According to Anderson, this magical thinking is designed to divert us from the "inconvenient truth"  that in order to have a reasonable chance ( greater than 50/50)  of avoiding 2 degrees, we, in the west,  need to reduce emissions by 10% per year, until we are completely decarbonized by 2040.  
           OK, so far humans don't seem to be backing away from overshoot with any speed.    So, how about letting nature take it course.   How would that play out?    The best analysis of the likely path is still the Limits to Growth,  Although initially created in 1972, it has been continually updated, and continues to provide a useful guide to the way things may unfold .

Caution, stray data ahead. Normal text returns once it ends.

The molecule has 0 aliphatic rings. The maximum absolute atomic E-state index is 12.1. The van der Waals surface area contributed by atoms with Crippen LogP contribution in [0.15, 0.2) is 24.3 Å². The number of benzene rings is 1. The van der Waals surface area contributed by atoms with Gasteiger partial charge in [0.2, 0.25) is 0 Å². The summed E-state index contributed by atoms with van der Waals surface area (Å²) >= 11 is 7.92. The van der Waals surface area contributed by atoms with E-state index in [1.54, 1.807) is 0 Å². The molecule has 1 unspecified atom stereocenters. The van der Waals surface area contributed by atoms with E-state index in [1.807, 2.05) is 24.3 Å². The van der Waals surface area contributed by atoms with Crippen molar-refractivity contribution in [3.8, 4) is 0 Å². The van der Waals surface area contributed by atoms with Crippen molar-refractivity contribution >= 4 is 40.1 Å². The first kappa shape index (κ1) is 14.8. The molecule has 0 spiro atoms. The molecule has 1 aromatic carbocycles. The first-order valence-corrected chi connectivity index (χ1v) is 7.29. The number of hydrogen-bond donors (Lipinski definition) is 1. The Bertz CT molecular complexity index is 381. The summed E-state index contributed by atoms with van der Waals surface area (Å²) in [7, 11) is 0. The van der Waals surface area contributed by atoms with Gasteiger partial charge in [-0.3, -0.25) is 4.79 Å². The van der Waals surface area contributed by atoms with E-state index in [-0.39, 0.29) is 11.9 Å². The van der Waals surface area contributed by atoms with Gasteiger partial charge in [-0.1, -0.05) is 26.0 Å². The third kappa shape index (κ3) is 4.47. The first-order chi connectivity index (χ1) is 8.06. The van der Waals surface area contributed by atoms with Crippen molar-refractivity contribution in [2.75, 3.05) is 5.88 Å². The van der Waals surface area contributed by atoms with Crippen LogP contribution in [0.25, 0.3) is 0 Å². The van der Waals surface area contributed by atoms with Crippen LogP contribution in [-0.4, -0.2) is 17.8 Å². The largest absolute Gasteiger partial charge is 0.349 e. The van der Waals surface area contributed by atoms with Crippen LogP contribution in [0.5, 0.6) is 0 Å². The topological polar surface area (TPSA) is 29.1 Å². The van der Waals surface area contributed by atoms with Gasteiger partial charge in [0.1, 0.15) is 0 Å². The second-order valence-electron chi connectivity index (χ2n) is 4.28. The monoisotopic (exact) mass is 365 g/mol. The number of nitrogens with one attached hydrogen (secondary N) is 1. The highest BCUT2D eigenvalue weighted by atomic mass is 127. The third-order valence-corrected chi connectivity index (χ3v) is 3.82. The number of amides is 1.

With some luck I can paste the critical graph here.
Inline image 1

            The most recent effort to check the models accuracy was made in 2008, and it showed that the data, generally continues to follow the suggested curves.   But importantly,  this could not confirm when  the curves will peak, because at that point things were continuing to grow.    If the model is correct,  foot per capital, industrial output and services will all peak first. 
      One simple way to track services and industrial output, is by tracking GDP.  The IMF tracks what they call Gross Planetary Production.   Interestingly, this figure was reported to have dropped by 4.9%  in 2015,   a drop of the same magnitude as the Great   Recession in 2009.   It is too soon to tell whether this is merely a blip, or whether is represents a trend.  Interestingly, at least one economic forecaster predicts a similar drop for 2016.   See Morgan Stanley.   **